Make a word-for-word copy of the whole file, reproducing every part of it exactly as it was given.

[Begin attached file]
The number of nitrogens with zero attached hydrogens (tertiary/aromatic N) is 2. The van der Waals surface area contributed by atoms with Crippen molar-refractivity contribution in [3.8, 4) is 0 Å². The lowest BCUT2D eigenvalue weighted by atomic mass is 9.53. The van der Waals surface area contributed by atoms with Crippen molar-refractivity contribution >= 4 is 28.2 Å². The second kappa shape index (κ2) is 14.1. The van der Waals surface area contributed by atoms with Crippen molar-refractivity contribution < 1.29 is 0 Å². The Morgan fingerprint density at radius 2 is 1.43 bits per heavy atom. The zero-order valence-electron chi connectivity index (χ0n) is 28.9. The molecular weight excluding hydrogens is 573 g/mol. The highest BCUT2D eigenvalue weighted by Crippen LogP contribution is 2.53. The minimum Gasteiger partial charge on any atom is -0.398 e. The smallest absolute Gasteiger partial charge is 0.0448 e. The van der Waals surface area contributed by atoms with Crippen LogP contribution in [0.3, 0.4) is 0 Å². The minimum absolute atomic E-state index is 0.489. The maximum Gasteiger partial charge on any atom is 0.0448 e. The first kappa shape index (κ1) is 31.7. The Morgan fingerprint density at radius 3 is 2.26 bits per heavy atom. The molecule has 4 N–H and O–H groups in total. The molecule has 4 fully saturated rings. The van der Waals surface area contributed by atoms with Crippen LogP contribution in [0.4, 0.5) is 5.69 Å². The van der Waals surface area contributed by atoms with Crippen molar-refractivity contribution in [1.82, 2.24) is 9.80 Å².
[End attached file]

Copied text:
The number of nitrogens with zero attached hydrogens (tertiary/aromatic N) is 2. The van der Waals surface area contributed by atoms with Crippen molar-refractivity contribution in [3.8, 4) is 0 Å². The lowest BCUT2D eigenvalue weighted by atomic mass is 9.53. The van der Waals surface area contributed by atoms with Crippen molar-refractivity contribution >= 4 is 28.2 Å². The second kappa shape index (κ2) is 14.1. The van der Waals surface area contributed by atoms with Crippen molar-refractivity contribution < 1.29 is 0 Å². The Morgan fingerprint density at radius 2 is 1.43 bits per heavy atom. The zero-order valence-electron chi connectivity index (χ0n) is 28.9. The molecular weight excluding hydrogens is 573 g/mol. The highest BCUT2D eigenvalue weighted by Crippen LogP contribution is 2.53. The minimum Gasteiger partial charge on any atom is -0.398 e. The smallest absolute Gasteiger partial charge is 0.0448 e. The van der Waals surface area contributed by atoms with Crippen LogP contribution in [0.3, 0.4) is 0 Å². The minimum absolute atomic E-state index is 0.489. The maximum Gasteiger partial charge on any atom is 0.0448 e. The first kappa shape index (κ1) is 31.7. The Morgan fingerprint density at radius 3 is 2.26 bits per heavy atom. The molecule has 4 N–H and O–H groups in total. The molecule has 4 fully saturated rings. The van der Waals surface area contributed by atoms with Crippen LogP contribution in [0.4, 0.5) is 5.69 Å². The van der Waals surface area contributed by atoms with Crippen molar-refractivity contribution in [1.82, 2.24) is 9.80 Å².